The Perils of Superficial Advice

Daniel Gulati’s excellent post, Beware the Everyday Expert, brought to mind a possible example.

Recently I commented on a post by Michael Hyatt, How to Break Bad Habits. The post leads with a video—a comedy sketch in which Bob Newhart plays a psychotherapist. He sees a client with behaviors fueled by anxiety. In response, Newhart gives her two words of advice: “STOP IT.”

I’d like to share my comment on this post with you and get your perspective. (Read Michael’s post first to get the context.) Here’s what I wrote:

I have long been a fan of Bob Newhart and I am a faithful reader of this blog. I am deeply disappointed in this post. While it applies to most of us, and to behaviors that are largely voluntary, it will not help people who are struggling with real mental health issues.

I have several friends who are recovering alcoholics. They tell me that what allowed them to continue drinking as long as they did was the belief that they could stop drinking any time they wanted, and that they didn’t need any help.

I also know someone with disabling Obsessive Compulsive Disorder. People tell him to just stop his compulsive behaviors.

There are effective treatments for OCD, but they take time. It’s more complicated than just “stop it.” To say this to a person with OCD will simply further their suffering. And believe me, they are already suffering greatly.

I’ve read The Power of Habit. It’s a good book. But the process of transformation is different. Transformation and isolated habit changing are two different things. And, transformation can’t be reduced to a numbered list.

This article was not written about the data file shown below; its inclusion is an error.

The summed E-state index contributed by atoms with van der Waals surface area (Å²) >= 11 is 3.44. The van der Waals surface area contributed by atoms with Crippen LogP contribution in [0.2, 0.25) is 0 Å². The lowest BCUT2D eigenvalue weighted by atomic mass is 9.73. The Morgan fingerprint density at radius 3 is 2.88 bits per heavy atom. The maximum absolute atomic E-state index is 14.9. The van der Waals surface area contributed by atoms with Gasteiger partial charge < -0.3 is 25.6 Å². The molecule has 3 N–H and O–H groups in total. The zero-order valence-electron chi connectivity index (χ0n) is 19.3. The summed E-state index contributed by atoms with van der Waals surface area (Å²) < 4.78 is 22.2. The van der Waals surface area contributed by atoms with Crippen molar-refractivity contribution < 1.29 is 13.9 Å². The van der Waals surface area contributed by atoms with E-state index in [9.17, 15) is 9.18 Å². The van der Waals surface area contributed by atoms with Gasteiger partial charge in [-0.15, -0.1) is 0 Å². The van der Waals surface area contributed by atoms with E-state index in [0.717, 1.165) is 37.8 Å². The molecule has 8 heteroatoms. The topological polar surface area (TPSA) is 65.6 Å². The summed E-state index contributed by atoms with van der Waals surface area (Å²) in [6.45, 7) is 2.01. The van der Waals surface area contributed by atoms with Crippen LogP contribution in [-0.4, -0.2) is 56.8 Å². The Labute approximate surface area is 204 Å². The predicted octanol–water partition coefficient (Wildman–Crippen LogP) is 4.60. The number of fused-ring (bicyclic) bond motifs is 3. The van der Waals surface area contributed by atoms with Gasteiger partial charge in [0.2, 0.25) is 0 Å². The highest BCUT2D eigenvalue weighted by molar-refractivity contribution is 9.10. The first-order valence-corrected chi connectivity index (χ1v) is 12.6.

In addition, trying to reduce compulsive behaviors to a need for variety or certainty fails to do justice to the complexity of these conditions. Addictions alter the chemistry of the brain and wreak havoc with the reward system. The solution involves research-backed treatment that’s delivered over time, on many levels. Anecdotes and a comedy video aren’t going to cut it.

But this is hard. People like easy answers. They like to give advice. They like to feel superior. Nuanced answers and high-level thinking don’t always make for a punchy blog post.

Before judging someone who is dwelling in the depths of despair and telling this person to “just stop it,” I urge people to remember something that you have written elsewhere: Walk a mile in their shoes.

Did I over-react? Let me know what you think.

2 thoughts on “The Perils of Superficial Advice”

  1. No, Doug, you didn’t overreact at all. When I read the post, I felt rather angry. He tries to make light of it and, in the comments to your post, he and others say, “This isn’t about anything as severe as mental illness.” And yet, in his examples, he uses smoking and compulsive gambling, both of which are addictions and therefore, technically, mental disorders.
    If he truly wanted to give a four-step “just replace the behavior” example, he should have used something like biting your fingernails or being late all the time.
    I blog, too, and I understand about wanting “punch” in your posts, but I view this one as dismissive and possibly harmful to people who, as you point out, are trying to transform rather than just change a bad habit.


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